Objectives The N95 filtering facepiece respirators are often used as the last line of defense protecting the workers against threats of airborne particulate contaminants, and its leakage around the faceseal could result in a direct exposure to the unfiltered air. This study investigated the fit of N95 respirators among young Taiwanese under the influences of gender, facepiece design, and activity engaged when the respirators were used.
Methods In the study, all participants (60 males and 60 females) were first characterised for 19 facial dimensions frequently applied in fit-test panel design using anthropometric equipments. The participants were then qualitatively fit-tested with N95 masks of three distinct facepiece designs (cup, flat fold, and liner with exhalation valve). During the fit-test, the participants were required to perform a series of seven exercises. The results were compared using Principle Component Analysis to identify key facial dimensions influencing the respirator fit as well as their distributions.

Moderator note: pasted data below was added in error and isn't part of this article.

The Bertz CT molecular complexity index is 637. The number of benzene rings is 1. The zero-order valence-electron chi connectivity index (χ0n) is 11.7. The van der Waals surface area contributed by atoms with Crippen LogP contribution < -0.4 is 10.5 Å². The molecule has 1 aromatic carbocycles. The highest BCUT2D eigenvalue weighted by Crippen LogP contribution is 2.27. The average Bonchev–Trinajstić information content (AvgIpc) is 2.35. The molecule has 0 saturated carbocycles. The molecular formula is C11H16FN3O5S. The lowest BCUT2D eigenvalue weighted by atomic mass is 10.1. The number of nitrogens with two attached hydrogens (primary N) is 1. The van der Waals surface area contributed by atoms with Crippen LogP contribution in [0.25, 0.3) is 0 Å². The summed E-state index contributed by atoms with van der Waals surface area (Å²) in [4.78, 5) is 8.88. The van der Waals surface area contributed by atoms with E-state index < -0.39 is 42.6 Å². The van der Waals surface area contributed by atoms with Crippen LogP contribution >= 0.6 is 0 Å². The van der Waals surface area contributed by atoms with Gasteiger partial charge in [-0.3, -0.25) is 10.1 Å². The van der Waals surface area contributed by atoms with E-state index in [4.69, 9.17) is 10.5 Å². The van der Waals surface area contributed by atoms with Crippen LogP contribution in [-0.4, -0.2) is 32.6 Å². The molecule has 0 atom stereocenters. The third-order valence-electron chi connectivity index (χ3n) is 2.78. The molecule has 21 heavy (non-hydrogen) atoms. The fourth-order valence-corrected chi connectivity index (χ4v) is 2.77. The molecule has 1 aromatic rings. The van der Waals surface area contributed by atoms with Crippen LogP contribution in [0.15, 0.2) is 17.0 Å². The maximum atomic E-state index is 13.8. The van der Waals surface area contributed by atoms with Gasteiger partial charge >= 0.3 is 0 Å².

Results Only 27% of the participants passed all seven exercises without a leakage detected, with the proportion in males significantly higher than that of females. The percentage of participants failing all exercises was the greatest with the liner model and the least with the flat-fold model. When the flat-fold and cup models were tested, deep breathing and talking resulted in higher rate of leakage than the others activities. The facial dimensions identified as being significant to respirator fit included face width, interpupillary distance, nose breadth, face length, nose protrusion, and subnasale-sellion length.
Conclusions The facial dimensions significant to respirator fit among Taiwanese suggested a need for a Taiwanese-based respirator fit-test panel. The users should include the flexibility of facepiece and the activity engaged when using the respirator as factors to consider when selecting a respirator so to reduce potential exposure due to inappropriate fit.
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